Ontario’s principal public service union says it will not support the province’s basic income experiment if it means job losses for social workers.
"Frontline social assistance staff are open to seeing their job descriptions evolve, but there is no way we will support any new model of social assistance delivery that doesn't involve them," said Warren Thomas, president of the Ontario Public Service Employees Union (OPSEU).
Thomas said he is “all for” the basic income if it helps raise people out of poverty, "but people in poverty need more than money. They need employment counseling, housing supports, crisis intervention, and personal advocacy. And those things can only be provided by real live human beings who care for a living."
Ontario Public Service Employees Union president Warren Thomas says there is "no way" his union will support a basic income if its delivery does not involve the use of social assistance staff. (Photo: The Canadian Press/Nathan Denette)
The province of Ontario recently released the results of its public consultations on the basic income in a document titled “What We Heard.”
“‘What We Heard’ clearly didn't hear the voices of frontline social assistance workers," Thomas said in a statement. The provincial report “doesn't ... mention frontline social assistance staff at all,” he added.
Many advocates of the basic income — including Hugh Segal, the former Senator hired by the provincial Liberals as a consultant on the basic income project — say part of its benefit is to reduce the intrusiveness of government into people’s private lives.
Unlike “means-tested” programs like welfare and unemployment insurance, a basic income wouldn’t require public servants passing judgment on individuals, they argue. But the flipside of this is that there could be far less demand for the social workers involved in dispensing public assistance.
A homeless camp in Vancouver. Advocates of a basic income say it would help lift people out of poverty, but some unions fear job losses if a basic income were to replace other forms of social assistance. (Photo: The Canadian Press/Darryl Dyck)
In its submission to the province, the OPSEU argued that the government wouldn’t be able to save much money by replacing some existing programs with a basic income. The cost of administering Ontario’s welfare and disability programs, including labour costs, amounts to just 3.7 per cent of the total cost, the submission stated.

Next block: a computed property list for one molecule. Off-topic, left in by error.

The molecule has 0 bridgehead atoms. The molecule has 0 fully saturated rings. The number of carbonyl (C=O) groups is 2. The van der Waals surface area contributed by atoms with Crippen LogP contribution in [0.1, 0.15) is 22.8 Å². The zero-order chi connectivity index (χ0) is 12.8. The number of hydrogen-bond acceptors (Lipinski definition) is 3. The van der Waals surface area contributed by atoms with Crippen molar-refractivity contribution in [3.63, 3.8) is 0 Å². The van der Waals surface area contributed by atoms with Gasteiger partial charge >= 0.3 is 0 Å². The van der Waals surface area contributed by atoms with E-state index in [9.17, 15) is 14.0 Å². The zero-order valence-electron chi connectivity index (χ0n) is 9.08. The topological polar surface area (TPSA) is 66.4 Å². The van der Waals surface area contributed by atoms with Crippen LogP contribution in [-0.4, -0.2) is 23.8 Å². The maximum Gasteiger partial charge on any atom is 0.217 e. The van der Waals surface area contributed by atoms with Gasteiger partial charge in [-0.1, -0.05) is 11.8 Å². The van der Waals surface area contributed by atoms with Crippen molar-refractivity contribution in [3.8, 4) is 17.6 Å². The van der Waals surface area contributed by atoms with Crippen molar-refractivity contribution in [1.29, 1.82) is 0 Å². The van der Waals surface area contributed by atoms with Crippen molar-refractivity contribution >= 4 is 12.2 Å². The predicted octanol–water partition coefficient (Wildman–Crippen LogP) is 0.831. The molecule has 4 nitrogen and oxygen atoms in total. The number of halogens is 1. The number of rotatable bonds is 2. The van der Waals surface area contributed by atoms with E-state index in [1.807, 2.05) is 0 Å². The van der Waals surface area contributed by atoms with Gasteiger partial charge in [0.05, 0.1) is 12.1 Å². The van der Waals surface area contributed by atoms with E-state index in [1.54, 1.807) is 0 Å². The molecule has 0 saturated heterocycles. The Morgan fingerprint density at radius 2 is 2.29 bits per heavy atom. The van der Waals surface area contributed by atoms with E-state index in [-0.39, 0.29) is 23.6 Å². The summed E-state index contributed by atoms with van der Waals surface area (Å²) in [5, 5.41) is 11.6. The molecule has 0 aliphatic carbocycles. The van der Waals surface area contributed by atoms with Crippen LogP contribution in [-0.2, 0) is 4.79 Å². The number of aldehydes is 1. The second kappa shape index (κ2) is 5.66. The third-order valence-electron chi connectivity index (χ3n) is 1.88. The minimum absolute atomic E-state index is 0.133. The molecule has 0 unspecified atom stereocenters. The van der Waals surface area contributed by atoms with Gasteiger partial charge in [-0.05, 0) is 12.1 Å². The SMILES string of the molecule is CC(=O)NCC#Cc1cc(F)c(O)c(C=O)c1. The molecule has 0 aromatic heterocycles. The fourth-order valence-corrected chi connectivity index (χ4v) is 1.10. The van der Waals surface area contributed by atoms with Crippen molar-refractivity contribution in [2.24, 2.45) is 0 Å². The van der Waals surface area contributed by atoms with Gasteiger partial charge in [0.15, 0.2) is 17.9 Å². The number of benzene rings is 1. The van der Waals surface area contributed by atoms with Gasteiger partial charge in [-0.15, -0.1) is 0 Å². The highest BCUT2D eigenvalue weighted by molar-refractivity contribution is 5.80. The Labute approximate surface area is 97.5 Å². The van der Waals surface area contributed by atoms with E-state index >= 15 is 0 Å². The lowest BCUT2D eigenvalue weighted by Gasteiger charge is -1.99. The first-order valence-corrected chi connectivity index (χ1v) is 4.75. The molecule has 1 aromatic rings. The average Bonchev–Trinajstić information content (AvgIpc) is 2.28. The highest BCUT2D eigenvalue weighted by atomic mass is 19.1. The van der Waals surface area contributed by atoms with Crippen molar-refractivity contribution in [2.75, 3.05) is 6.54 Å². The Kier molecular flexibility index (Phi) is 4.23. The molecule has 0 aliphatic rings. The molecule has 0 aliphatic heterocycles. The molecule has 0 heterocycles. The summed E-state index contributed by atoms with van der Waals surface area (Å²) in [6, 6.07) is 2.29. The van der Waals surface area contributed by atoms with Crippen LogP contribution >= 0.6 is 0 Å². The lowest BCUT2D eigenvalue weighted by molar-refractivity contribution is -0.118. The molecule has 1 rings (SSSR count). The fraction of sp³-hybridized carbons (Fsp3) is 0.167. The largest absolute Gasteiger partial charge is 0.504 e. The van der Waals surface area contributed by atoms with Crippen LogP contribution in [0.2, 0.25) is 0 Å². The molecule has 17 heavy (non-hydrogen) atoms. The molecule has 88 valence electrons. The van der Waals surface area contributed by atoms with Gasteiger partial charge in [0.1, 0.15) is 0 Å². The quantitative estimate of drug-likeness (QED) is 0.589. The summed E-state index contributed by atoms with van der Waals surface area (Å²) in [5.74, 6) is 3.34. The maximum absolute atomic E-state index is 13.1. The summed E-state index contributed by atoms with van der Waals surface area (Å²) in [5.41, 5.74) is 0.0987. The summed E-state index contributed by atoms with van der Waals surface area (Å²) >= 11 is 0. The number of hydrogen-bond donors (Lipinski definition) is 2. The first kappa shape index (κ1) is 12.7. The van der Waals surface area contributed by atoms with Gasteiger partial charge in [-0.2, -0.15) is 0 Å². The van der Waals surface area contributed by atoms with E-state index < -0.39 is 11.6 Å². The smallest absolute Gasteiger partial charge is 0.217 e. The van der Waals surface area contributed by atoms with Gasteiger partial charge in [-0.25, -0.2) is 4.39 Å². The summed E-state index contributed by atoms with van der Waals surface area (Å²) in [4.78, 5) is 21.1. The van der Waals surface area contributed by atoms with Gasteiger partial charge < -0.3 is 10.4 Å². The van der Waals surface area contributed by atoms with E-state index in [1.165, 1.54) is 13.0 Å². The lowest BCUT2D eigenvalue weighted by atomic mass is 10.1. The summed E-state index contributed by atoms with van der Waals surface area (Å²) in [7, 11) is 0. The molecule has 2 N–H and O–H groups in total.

As basic income experiments proliferate around the world — including in Prince Edward Island, the Netherlands, Finland and Kenya — some labour unions are starting to voice opposition to a plan they fear could make many public service jobs redundant.
Finland’s largest labour union, SAK, recently called the country’s basic income experiment “useless” and made what would ordinarily be a conservative argument against it — that it would encourage people to drop out of the workforce, harming economic productivity.
Hugh Segal, a former Progressive Conservative senator, is working as a leading consultant on Ontario's basic income pilot project. (Photo: The Canadian Press)
Ontario announced a basic income pilot project as part of its spring 2016 budget, and hired Segal to lead the effort.
Segal’s report, released last fall, proposed two different experiments in which low-income earners would receive a top-up to $1,320 a month, or 75 per cent of the province’s low income mark. A third experiment would see recipients receive 100 per cent of the low income mark, and each group would try out different ways of calculating taxes on additional earned income. Those with disabilities would be granted additional money.
The pilot projects would replace the Ontario Works welfare program and the province's disability support program.
The province is expected to announce the locations and details of the basic income pilot projects later this year. Segal has suggested the projects run no less than three years.
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